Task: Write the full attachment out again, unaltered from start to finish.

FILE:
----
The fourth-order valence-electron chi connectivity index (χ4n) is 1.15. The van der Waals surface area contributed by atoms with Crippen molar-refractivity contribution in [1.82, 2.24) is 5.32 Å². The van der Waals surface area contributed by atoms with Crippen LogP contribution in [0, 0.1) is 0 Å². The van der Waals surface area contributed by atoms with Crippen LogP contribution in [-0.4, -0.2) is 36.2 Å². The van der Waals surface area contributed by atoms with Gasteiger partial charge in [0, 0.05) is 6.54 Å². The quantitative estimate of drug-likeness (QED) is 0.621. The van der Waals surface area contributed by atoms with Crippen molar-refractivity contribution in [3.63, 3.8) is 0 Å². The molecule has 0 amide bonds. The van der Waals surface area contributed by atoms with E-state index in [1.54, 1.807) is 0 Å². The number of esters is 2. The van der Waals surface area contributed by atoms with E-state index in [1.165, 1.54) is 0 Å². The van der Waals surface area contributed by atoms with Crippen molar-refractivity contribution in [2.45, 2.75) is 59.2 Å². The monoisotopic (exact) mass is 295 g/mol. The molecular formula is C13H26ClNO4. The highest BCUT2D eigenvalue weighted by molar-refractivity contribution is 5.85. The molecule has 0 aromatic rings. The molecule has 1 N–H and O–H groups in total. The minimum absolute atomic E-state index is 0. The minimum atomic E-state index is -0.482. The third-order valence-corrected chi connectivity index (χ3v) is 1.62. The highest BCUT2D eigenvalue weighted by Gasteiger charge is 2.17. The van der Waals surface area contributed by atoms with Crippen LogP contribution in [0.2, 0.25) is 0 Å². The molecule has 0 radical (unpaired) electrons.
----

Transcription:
The fourth-order valence-electron chi connectivity index (χ4n) is 1.15. The van der Waals surface area contributed by atoms with Crippen molar-refractivity contribution in [1.82, 2.24) is 5.32 Å². The van der Waals surface area contributed by atoms with Crippen LogP contribution in [0, 0.1) is 0 Å². The van der Waals surface area contributed by atoms with Crippen LogP contribution in [-0.4, -0.2) is 36.2 Å². The van der Waals surface area contributed by atoms with Gasteiger partial charge in [0, 0.05) is 6.54 Å². The quantitative estimate of drug-likeness (QED) is 0.621. The van der Waals surface area contributed by atoms with Crippen molar-refractivity contribution in [3.63, 3.8) is 0 Å². The molecule has 0 amide bonds. The van der Waals surface area contributed by atoms with E-state index in [1.54, 1.807) is 0 Å². The number of esters is 2. The van der Waals surface area contributed by atoms with E-state index in [1.165, 1.54) is 0 Å². The van der Waals surface area contributed by atoms with Crippen molar-refractivity contribution in [2.45, 2.75) is 59.2 Å². The monoisotopic (exact) mass is 295 g/mol. The molecular formula is C13H26ClNO4. The highest BCUT2D eigenvalue weighted by molar-refractivity contribution is 5.85. The molecule has 0 aromatic rings. The molecule has 1 N–H and O–H groups in total. The minimum absolute atomic E-state index is 0. The minimum atomic E-state index is -0.482. The third-order valence-corrected chi connectivity index (χ3v) is 1.62. The highest BCUT2D eigenvalue weighted by Gasteiger charge is 2.17. The van der Waals surface area contributed by atoms with Crippen LogP contribution in [0.2, 0.25) is 0 Å². The molecule has 0 radical (unpaired) electrons.